Published on October 24th, 2014 | by Christie


My classes encompass the world

Today, my calculus class was held on a hammock.

My whole class could fit on the hammock because in my school, the classes are very small–only one student in each: me. Incidentally, I also teach most of my classes. And my classroom’s location keeps changing.  One day I’ll study calculus in the hammock, another day sitting at my computer as I visit a calculus web site. No, my school isn’t in the middle of construction work or a teacher’s union strike.  Let me say this more directly: I’m homeschooled!

As I lay there on the hammock, drifting back and forth, with my eyes drifting away from “Integration by Parts” up to the infinitely blue sky, I began to recognize the unique freedom that homeschooling has given me.  I thought about how last year I hadn’t even meant to study calculus–I had planned to study pre-calculus.  But then, in October, I became fascinated by the simplicity and logic of calculus. My mother and I decided that I’d quickly review any pre-calculus topics that I hadn’t studied, and move on to calculus. Yet I was careful to study calculus slowly. When I reached the chapter in my calculus text about integrating trigonometric functions, I sat in that hammock working through all of the text’s examples until I understood why dy/dx of cosecant x was -(ctn x csc u).  Since my grades aren’t determined by tests, dumbly memorizing formulas would have done me no good. The only reason for me to study anything is to understand it deeply, not to be able to regurgitate information.

Another gift of homeschooling’s freedom is that I’ve always been able to learn from what my brothers and sister are learning, in what I call “trickle-down” education. Long before I could say much in French beyond the ubiquitous “bonjour”, for example, I watched the videos in my oldest brother’s French course. The subtleties of the French subjunctive were lost on me, but when I seriously began to study high school French at age eleven, I’d already gained a sense for the rhythm and idiom of the French language.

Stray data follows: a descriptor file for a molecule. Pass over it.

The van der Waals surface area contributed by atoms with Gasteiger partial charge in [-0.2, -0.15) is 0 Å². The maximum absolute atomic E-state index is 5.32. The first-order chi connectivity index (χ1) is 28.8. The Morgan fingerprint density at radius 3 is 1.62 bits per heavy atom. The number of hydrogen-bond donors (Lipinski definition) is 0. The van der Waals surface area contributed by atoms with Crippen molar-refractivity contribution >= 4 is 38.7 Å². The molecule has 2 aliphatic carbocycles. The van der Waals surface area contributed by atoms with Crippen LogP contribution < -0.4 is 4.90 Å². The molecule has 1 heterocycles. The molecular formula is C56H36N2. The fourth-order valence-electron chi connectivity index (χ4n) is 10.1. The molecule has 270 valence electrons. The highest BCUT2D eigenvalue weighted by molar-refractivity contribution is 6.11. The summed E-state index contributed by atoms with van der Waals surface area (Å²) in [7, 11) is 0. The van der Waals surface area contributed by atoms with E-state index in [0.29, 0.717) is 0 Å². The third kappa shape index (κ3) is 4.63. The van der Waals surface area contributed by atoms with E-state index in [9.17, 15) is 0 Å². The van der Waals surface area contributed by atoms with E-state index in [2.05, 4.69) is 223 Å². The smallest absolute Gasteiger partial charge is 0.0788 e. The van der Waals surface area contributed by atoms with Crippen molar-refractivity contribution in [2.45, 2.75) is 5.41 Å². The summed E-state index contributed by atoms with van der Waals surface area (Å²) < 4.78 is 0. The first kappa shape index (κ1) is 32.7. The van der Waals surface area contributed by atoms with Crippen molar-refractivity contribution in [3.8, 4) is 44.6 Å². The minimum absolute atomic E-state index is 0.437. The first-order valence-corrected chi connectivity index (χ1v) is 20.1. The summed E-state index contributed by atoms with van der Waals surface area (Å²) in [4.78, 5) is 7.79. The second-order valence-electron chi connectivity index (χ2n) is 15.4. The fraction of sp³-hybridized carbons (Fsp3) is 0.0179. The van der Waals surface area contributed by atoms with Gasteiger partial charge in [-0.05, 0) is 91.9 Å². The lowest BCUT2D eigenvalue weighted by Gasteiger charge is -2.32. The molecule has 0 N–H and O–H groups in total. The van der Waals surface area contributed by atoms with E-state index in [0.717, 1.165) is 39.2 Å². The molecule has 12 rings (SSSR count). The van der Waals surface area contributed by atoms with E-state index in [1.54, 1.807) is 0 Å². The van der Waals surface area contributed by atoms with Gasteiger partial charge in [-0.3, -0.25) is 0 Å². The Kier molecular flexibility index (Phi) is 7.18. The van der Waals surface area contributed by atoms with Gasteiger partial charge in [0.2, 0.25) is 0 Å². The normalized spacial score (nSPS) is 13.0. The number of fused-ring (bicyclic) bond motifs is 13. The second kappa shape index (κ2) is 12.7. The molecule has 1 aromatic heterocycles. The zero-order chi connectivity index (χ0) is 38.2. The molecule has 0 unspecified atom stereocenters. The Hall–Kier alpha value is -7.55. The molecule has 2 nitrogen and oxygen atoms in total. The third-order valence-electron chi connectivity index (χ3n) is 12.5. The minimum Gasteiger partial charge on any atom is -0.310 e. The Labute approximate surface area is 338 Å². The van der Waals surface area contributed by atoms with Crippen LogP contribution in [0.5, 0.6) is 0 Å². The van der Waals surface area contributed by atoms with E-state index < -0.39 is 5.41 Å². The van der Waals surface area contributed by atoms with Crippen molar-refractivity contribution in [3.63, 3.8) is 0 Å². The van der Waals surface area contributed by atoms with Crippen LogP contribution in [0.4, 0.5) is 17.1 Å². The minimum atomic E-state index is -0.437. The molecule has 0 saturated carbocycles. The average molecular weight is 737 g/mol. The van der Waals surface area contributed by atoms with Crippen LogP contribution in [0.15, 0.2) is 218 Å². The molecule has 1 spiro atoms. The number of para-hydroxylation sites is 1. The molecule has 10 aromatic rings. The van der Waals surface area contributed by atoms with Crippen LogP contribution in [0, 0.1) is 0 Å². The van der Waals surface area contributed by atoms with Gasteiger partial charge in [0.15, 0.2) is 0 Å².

When I was three, I learned to read by looking over my mother’s shoulder as she worked on phonics with my older brother.   I proudly stumbled through “see Spot run”, sensing a lust to experience more of the “big person” world of literature.  Back then, literature meant anything from Arnold Lobel to Shel Silverstine, but even so–whenever I look back on those salad days of mine, I see the roots of my enduring loves.  I cried, when as a five-year-old I read Charlotte’s Web, and even today I relish books that make me think, and touch me uniquely. A few months later I composed a pensive poem from the point of view of a robin whose wife is “in laber whith an egg,” ending with “A boy, or a girl, / Polly or Jon, / I dow not know.”  I still love to manipulate words, and yes, my writing is still tinged with melodrama. When I was six, I wrote tearfully about the time when my father chopped up a beloved apple tree, beloved all the more because it was leaning precariously.  I still turn to writing to express my deepest feelings. Writing transforms my world into something distinct, something somehow more tangible when it is defined by these little symbols.  Recently, I’ve needed this clarity badly as I’ve been trying to decide what college to attend. For once, I’ve been faced with a decision worthy of my melodrama, because it will mold the rest of my life.  And after pages of scrawled diary entries, I’ve realized that Pitt will be the best college to give me the freedom that I need to explore my many dreams, and to decide which of my many loves I want to ultimately pursue.